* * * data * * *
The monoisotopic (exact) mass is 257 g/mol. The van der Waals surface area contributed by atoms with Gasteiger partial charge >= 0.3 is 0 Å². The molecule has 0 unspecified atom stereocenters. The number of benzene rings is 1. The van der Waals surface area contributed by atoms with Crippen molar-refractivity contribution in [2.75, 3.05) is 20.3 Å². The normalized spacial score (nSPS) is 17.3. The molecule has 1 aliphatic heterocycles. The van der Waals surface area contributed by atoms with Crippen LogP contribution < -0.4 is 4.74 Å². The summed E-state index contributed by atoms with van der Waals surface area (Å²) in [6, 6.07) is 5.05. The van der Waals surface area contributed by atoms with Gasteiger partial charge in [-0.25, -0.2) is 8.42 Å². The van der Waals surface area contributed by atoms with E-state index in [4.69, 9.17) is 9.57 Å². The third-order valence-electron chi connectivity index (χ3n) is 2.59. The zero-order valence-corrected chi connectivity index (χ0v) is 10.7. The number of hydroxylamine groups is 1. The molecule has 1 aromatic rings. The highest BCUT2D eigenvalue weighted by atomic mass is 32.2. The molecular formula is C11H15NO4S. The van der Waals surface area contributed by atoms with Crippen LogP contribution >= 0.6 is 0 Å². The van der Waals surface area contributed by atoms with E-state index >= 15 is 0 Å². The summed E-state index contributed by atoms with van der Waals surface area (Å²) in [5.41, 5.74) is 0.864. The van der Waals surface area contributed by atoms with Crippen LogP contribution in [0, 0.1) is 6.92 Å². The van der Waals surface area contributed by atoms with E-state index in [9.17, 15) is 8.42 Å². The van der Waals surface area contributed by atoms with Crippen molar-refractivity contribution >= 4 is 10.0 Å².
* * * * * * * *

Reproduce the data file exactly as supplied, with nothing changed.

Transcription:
The monoisotopic (exact) mass is 257 g/mol. The van der Waals surface area contributed by atoms with Gasteiger partial charge >= 0.3 is 0 Å². The molecule has 0 unspecified atom stereocenters. The number of benzene rings is 1. The van der Waals surface area contributed by atoms with Crippen molar-refractivity contribution in [2.75, 3.05) is 20.3 Å². The normalized spacial score (nSPS) is 17.3. The molecule has 1 aliphatic heterocycles. The van der Waals surface area contributed by atoms with Crippen LogP contribution < -0.4 is 4.74 Å². The summed E-state index contributed by atoms with van der Waals surface area (Å²) in [6, 6.07) is 5.05. The van der Waals surface area contributed by atoms with Gasteiger partial charge in [-0.25, -0.2) is 8.42 Å². The van der Waals surface area contributed by atoms with E-state index in [4.69, 9.17) is 9.57 Å². The third-order valence-electron chi connectivity index (χ3n) is 2.59. The zero-order valence-corrected chi connectivity index (χ0v) is 10.7. The number of hydroxylamine groups is 1. The molecule has 1 aromatic rings. The highest BCUT2D eigenvalue weighted by atomic mass is 32.2. The molecular formula is C11H15NO4S. The van der Waals surface area contributed by atoms with Crippen LogP contribution >= 0.6 is 0 Å². The van der Waals surface area contributed by atoms with E-state index >= 15 is 0 Å². The summed E-state index contributed by atoms with van der Waals surface area (Å²) in [5.41, 5.74) is 0.864. The van der Waals surface area contributed by atoms with Crippen LogP contribution in [0, 0.1) is 6.92 Å². The van der Waals surface area contributed by atoms with E-state index in [9.17, 15) is 8.42 Å². The van der Waals surface area contributed by atoms with Crippen molar-refractivity contribution >= 4 is 10.0 Å².